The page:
How to build trust as a new manager: Lessons from the military

Andrew Watson our consultant managing the role
Posting date: 27 November 2019

“Leadership is of the spirit, compounded of personality and vision: its practice is an art. Management is of the mind, more a matter of accurate calculation, of statistics, of methods, timetables and routine; its practice is a science. Managers are necessary; leaders are essential.” 


This article is based on an excellent piece of work by Will Meddings on what it takes for new Army officers to win the trust of their superiors. Will Meddings is a senior serving British Army Officer who is currently working for the Centre for Army Leadership. I have sought to transfer Meddings’ comments from a military setting to one of general business.

Four Questions

Will Meddings identifies 4 questions that a senior officer will use to determine whether to trust a subordinate.  Does the person have the following?


  • Right Intentions – are they acting for the best of the organisation? 
  • Competence – have they the right skills, knowledge and attributes for the job?
  • Open communication – is the person open with their communication – will they approach, brief and challenge me?
  • What do others think of their new leader – how do peers or team members rate the new manager’s trustworthiness?


A senior executive will trust a junior manager, providing they have the right intentions.  But what does the phrase “right intentions” mean?  Will Meddings identifies the following key elements that show you have the “right intentions”.  The first is more important than all the rest:  selflessness.

Point 1:  Be selfless

Those who put their team and goals first will quickly win the trust of the team/organisation.  Managers must selflessly put the needs of the strategic goals and their team above themselves.


Loyalty flows downwards before it flows upwards.  Managers cannot expect to have the backing of their team and their superiors if they put themselves first.


But to put the business strategy first, you need to understand what that strategy is.  This leads to Point 2.

Point 2:  Understand the business strategy

Untrusted managers either fail to understand the business strategy (through lack of ability and interest); or twist these objectives to suit their own purposes. Either way, your senior leadership and your team will struggle to put their faith in you if you don’t demonstrate a complete understanding and commitment to the business goals.

Point 3:  Be good at your job - consistently

No team or leader will trust a manager who can’t do their job.  Basic competency in carrying out the day-to-day is an obvious factor. But being “good” is not enough - a manager needs to excel at certain aspects of their role to accelerate winning the trust of their team and superiors. In addition, a leader has to deliver consistency in their activities.  Trust is built through both competence and the repeated demonstration of it.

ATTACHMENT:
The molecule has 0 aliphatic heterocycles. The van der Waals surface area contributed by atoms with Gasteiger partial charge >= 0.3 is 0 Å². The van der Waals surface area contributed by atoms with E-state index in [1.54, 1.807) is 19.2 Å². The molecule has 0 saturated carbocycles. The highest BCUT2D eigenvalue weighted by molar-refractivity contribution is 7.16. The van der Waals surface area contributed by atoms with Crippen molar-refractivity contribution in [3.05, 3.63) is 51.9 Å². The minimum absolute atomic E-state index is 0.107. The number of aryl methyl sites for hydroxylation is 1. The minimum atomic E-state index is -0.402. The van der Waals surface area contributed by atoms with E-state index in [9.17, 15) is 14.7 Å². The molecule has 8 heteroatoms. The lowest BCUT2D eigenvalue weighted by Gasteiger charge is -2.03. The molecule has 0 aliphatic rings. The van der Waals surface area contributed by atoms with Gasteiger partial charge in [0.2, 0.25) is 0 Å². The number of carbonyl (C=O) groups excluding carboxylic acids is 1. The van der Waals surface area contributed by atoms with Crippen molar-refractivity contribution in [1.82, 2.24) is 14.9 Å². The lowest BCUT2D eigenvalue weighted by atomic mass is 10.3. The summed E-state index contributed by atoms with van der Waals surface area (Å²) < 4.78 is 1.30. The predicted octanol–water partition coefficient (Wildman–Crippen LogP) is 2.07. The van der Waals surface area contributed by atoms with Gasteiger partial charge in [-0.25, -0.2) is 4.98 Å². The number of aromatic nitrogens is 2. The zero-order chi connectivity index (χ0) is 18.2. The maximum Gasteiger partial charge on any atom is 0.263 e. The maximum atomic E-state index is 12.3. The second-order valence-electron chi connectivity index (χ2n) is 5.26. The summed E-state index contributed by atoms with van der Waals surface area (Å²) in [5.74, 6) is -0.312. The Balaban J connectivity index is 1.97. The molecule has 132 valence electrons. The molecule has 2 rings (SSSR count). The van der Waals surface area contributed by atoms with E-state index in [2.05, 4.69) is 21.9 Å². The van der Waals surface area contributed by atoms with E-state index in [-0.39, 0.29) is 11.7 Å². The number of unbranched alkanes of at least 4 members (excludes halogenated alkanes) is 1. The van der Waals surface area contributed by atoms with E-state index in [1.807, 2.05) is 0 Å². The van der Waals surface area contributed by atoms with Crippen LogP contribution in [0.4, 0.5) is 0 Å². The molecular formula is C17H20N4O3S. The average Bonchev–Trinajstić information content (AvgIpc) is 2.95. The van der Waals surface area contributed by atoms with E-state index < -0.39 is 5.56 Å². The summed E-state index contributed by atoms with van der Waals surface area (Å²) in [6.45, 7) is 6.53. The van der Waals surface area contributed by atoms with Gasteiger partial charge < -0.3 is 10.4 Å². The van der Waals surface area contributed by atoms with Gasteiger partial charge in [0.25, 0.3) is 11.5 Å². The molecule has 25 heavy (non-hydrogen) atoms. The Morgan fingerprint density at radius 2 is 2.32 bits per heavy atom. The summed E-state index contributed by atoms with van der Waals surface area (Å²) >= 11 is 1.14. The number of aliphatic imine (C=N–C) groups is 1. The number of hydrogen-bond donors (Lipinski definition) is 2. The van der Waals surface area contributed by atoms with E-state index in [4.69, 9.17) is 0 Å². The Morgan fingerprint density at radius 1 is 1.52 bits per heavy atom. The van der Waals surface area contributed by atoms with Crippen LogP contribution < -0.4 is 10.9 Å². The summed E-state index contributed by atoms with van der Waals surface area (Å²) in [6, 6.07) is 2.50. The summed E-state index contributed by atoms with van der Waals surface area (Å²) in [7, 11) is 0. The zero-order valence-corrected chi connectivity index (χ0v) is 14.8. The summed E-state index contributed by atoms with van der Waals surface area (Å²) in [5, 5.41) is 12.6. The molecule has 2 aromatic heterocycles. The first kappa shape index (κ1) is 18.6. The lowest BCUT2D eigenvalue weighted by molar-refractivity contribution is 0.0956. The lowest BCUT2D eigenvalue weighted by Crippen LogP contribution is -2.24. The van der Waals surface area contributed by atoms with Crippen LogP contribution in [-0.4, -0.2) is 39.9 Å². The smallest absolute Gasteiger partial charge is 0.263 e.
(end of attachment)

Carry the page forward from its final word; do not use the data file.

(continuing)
Point 4.  Be diligent.  Attention to detail matters

There is always a temptation to cut corners for busy managers, especially if others are doing it.  Effective managers win trust by giving tasks the intentions they deserve. They will carry out their roles diligently and will pay attention to detail in both planning and execution.

Point 5. Be self-disciplined

Leaders are more trusted if they are “mature and self-controlled”.  This also means avoid acting impulsively. 

Point 6:  Do not be afraid to approach, brief or even challenge your senior leaders

A good senior leader will want subordinates who are not afraid to openly and honesty communicate with them.  Approach your leadership executives with information, back brief them and query the plan.  Some leaders even like to have their plans challenged – but check first and learn how to do it right.  Back-briefs and questioning of leaders’ intentions shows the manager understand and are engaged in what is being asked of them. A trusted manager will have the courage of their convictions.

Point 7:  If you make a mistake, own up

Making mistakes is a normal part of a manager’s personal development.  But if you try and hide the mistake, you run the risk of letting the situation fester and grow into a more serious problem.  It shows you care more about yourself than the team or organisation.  Admitting mistakes demonstrates honesty but also creates the opportunity to recover from the mistake. 

And finally:  Reputation matters

Will Medding’s final point is one of the most important.  “Reputation matters.  A lot.”  People want to be proud of their organisation and of those who manage them.Summary – It’s all about leadership and professional skills


To be trusted as a manager and reap the rewards that this trust brings, you must help your senior leadership team answer the following four questions about you.


  • Do you have the right intentions and are you acting for the best of the organisation?
  • Do you have the competence – the right skills, knowledge and attributes – for the job?
  • Are you able to fully and openly communicate with them?
  • And do others in the company believe you are trustworthy?


Providing the answers to these questions is not difficult. But building and winning trust as a manager takes effort and time.


“It takes three years to build a ship.  It takes 30 years to build a reputation.  Both can be lost in minutes” - Royal Navy saying.

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